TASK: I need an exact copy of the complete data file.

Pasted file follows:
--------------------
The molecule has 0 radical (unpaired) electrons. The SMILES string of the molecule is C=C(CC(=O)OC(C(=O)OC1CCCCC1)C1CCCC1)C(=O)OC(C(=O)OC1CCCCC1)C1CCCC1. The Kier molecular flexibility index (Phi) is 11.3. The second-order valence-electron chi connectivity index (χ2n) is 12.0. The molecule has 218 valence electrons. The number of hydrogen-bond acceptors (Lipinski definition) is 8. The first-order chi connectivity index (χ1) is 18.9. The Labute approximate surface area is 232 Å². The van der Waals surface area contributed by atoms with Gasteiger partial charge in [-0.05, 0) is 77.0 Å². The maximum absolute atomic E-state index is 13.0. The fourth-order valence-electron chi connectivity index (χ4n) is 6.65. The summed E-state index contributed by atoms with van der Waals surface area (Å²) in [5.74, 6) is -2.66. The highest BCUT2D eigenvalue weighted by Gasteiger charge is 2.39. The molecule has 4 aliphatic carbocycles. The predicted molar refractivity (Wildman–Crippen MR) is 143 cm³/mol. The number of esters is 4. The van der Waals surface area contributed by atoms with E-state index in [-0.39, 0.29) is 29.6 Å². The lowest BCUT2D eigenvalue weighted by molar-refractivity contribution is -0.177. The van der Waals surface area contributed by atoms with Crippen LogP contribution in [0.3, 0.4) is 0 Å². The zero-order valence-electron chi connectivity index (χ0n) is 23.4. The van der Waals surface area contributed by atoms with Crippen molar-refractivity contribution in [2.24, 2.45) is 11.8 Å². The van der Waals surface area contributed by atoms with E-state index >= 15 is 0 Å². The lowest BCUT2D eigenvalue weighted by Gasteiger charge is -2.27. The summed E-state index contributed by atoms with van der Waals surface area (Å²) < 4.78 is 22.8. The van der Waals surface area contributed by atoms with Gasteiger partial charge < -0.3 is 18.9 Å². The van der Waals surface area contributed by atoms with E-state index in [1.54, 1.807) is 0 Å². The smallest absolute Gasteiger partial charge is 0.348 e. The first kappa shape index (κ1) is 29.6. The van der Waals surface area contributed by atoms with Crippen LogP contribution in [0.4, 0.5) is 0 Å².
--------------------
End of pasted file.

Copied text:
The molecule has 0 radical (unpaired) electrons. The SMILES string of the molecule is C=C(CC(=O)OC(C(=O)OC1CCCCC1)C1CCCC1)C(=O)OC(C(=O)OC1CCCCC1)C1CCCC1. The Kier molecular flexibility index (Phi) is 11.3. The second-order valence-electron chi connectivity index (χ2n) is 12.0. The molecule has 218 valence electrons. The number of hydrogen-bond acceptors (Lipinski definition) is 8. The first-order chi connectivity index (χ1) is 18.9. The Labute approximate surface area is 232 Å². The van der Waals surface area contributed by atoms with Gasteiger partial charge in [-0.05, 0) is 77.0 Å². The maximum absolute atomic E-state index is 13.0. The fourth-order valence-electron chi connectivity index (χ4n) is 6.65. The summed E-state index contributed by atoms with van der Waals surface area (Å²) in [5.74, 6) is -2.66. The highest BCUT2D eigenvalue weighted by Gasteiger charge is 2.39. The molecule has 4 aliphatic carbocycles. The predicted molar refractivity (Wildman–Crippen MR) is 143 cm³/mol. The number of esters is 4. The van der Waals surface area contributed by atoms with E-state index in [-0.39, 0.29) is 29.6 Å². The lowest BCUT2D eigenvalue weighted by molar-refractivity contribution is -0.177. The van der Waals surface area contributed by atoms with Crippen LogP contribution in [0.3, 0.4) is 0 Å². The zero-order valence-electron chi connectivity index (χ0n) is 23.4. The van der Waals surface area contributed by atoms with Crippen molar-refractivity contribution in [2.24, 2.45) is 11.8 Å². The van der Waals surface area contributed by atoms with E-state index >= 15 is 0 Å². The lowest BCUT2D eigenvalue weighted by Gasteiger charge is -2.27. The summed E-state index contributed by atoms with van der Waals surface area (Å²) < 4.78 is 22.8. The van der Waals surface area contributed by atoms with Gasteiger partial charge < -0.3 is 18.9 Å². The van der Waals surface area contributed by atoms with E-state index in [1.54, 1.807) is 0 Å². The smallest absolute Gasteiger partial charge is 0.348 e. The first kappa shape index (κ1) is 29.6. The van der Waals surface area contributed by atoms with Crippen LogP contribution in [0.4, 0.5) is 0 Å².